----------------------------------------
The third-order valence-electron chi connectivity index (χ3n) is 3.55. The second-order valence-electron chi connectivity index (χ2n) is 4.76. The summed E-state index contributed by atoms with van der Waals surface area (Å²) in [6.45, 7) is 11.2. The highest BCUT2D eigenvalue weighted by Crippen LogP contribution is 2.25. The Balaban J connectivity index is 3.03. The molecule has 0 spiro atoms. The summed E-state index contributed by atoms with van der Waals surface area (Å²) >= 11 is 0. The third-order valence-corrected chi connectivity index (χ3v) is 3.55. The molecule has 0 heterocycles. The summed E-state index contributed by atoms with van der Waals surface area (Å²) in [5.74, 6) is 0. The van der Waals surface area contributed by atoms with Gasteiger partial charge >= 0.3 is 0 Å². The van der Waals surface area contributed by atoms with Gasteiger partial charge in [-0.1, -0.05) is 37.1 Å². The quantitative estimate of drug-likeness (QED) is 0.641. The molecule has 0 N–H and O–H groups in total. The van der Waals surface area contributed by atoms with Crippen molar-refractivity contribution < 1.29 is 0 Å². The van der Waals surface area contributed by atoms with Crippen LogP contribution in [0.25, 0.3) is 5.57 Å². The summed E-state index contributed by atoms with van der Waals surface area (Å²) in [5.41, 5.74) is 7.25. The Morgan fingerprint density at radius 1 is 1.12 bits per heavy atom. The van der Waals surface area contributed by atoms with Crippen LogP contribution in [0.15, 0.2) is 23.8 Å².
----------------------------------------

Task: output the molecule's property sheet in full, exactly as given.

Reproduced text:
The third-order valence-electron chi connectivity index (χ3n) is 3.55. The second-order valence-electron chi connectivity index (χ2n) is 4.76. The summed E-state index contributed by atoms with van der Waals surface area (Å²) in [6.45, 7) is 11.2. The highest BCUT2D eigenvalue weighted by Crippen LogP contribution is 2.25. The Balaban J connectivity index is 3.03. The molecule has 0 spiro atoms. The summed E-state index contributed by atoms with van der Waals surface area (Å²) >= 11 is 0. The third-order valence-corrected chi connectivity index (χ3v) is 3.55. The molecule has 0 heterocycles. The summed E-state index contributed by atoms with van der Waals surface area (Å²) in [5.74, 6) is 0. The van der Waals surface area contributed by atoms with Gasteiger partial charge >= 0.3 is 0 Å². The van der Waals surface area contributed by atoms with Gasteiger partial charge in [-0.1, -0.05) is 37.1 Å². The quantitative estimate of drug-likeness (QED) is 0.641. The molecule has 0 N–H and O–H groups in total. The van der Waals surface area contributed by atoms with Crippen molar-refractivity contribution < 1.29 is 0 Å². The van der Waals surface area contributed by atoms with Crippen LogP contribution in [0.25, 0.3) is 5.57 Å². The summed E-state index contributed by atoms with van der Waals surface area (Å²) in [5.41, 5.74) is 7.25. The Morgan fingerprint density at radius 1 is 1.12 bits per heavy atom. The van der Waals surface area contributed by atoms with Crippen LogP contribution in [0.15, 0.2) is 23.8 Å².